Clone : A Clone is a golf club, that copies the look and the characteristics of an more expensive club but the clone has no patents.
Closed clubface : The position formed when the toe of the club is closer to the ball that the heel, either at address or impact, which causes the clubface to point to the left of the target line. (Her closed clubface resulted in her missing several approach shots to the left of the green).
Closed face : A closed face at the position of a clubface relatively to the target line at the moment of the clubface striking the golf ball. The toe of a club is turned a little inward at a closed face. Additionally the angle is less than 90 degrees with a closed face. Furthermore the closed face is one of the common causes for a hook or a pull.
Closed grip : Generally referred to as a strong grip because both hands are turned away from the target. (PGA Tour pro Ed Fiori was nicknamed "Grip" because of his closed grip).
Closed stance : A description of a stance when the rear foot is pulled back away from the target line. (Her closed stance allowed her to hit a gentle draw of the tee).
Closed-to-open : A swing in which the clubhead is closed on the backswing but then manipulated into an open position on the downswing. (Miller Barber was a very effective player, even though he had a closed-to-open swing).
Closest point of relief : Closest point of relief is the designation for a situation, in which golf players are allowed to drop the golf ball without penalty within the play. It is regulated, that this procedure is allowed in order to release the golf ball from an immovable obstruction, from abnormal ground conditions or in case the ball is positioned on the wrong green. The further specification is, that within the closest point of relief is only allowed to drop the golf ball in the size of one golf club length, thus the interference can no longer distract the golf ball. A commonly known synonym is nearest point of relief.
Closest to the pin : A contest called closest to the pin designates a par-3 hole and gives a special award on that hole. This contest mostly takes place at club tournaments and the golfer who tees off and plays closest or nearest to the pin wins the contest. It is additionally also known as nearest to the pin.
Club : The expression golf club describes basically three different meanings. On the one hand side it is part of the equipment, so the device you do your strokes with. Furthermore it can also describe a golf course or a special golf facility, whereas on the other hand side the term golf club can also refer to a group or an association of golf players, the most popular ones are the USGA and the R&A golf association.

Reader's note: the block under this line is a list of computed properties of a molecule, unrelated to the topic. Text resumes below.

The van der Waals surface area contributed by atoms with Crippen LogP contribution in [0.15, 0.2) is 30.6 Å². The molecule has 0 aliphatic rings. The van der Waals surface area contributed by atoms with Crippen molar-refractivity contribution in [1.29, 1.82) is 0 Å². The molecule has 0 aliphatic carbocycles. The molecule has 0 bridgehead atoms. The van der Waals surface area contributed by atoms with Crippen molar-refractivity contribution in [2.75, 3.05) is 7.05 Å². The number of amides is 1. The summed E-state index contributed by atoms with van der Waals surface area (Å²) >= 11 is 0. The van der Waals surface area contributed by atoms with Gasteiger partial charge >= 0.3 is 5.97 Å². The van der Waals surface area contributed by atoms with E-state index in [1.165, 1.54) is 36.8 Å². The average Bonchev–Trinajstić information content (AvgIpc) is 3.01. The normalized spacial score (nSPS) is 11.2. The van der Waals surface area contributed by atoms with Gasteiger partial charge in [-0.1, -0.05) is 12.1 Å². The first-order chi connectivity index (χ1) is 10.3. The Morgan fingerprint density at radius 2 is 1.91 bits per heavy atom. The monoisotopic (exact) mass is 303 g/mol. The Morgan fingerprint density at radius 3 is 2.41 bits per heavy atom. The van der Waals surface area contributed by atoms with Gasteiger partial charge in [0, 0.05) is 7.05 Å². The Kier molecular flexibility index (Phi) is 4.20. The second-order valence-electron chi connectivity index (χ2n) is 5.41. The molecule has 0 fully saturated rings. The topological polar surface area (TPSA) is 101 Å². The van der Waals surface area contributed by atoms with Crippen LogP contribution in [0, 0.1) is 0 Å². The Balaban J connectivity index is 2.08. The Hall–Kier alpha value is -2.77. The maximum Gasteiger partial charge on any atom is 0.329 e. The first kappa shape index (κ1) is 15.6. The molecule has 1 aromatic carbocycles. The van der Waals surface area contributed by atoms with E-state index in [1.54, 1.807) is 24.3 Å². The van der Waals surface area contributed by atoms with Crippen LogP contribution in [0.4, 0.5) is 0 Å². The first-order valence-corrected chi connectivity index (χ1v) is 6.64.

Club loft : The Club Loft is a very important part of the golf club, because it can influence the flight and the distance of the golf ball at the stroke. In fact it is the angle of the club face.
Club professionals : Golf professionals can either be touring golf professionals and therefore playing at different golf courses more or less for themselves, so not playing for any golf club, or the pro golfers can be so-called club professionals meaning they are connected with any golf club.
Clubface : The clubface is the surface of a golf club which strikes the golf ball at impact. So in fact, the clubface is an essential part of the golf club. Characteristically for the clubfaces of irons is, that they have grooves in regular intervals. In general diver clubfaces do not have grooves, but in order to look similar to irons, they sometimes have cosmetic lines on the clubfaces, those lines are called scorelines. The iron clubfaces are flat, whereas the clubfaces of woods are very marginally curved from side to side, this is called bulge, and from top to bottom, which is called roll.
Clubfitting : The expression clubfitting refers to the adjustment of the golf club for the individual needs of the golf player. The clubfitting includes for example the length of the shaft or the grip can be individually modified.
Clubhead : The hitting area of the golf club.
Clubhead speed : A special measure how fast the clubhead of a golf club is travelling at the impact of the ball is the clubhead speed. The speed is measured in miles per hour and often recorded by a launch monitor or a different radar-employing device. Usually male golfers reach a speed of about 85 mph, and female golf players about 60 mph. Professional Golfers can easily surpass this and reach speed between 90 and 115 mph. A common synonym for clubhead speed is swing speed.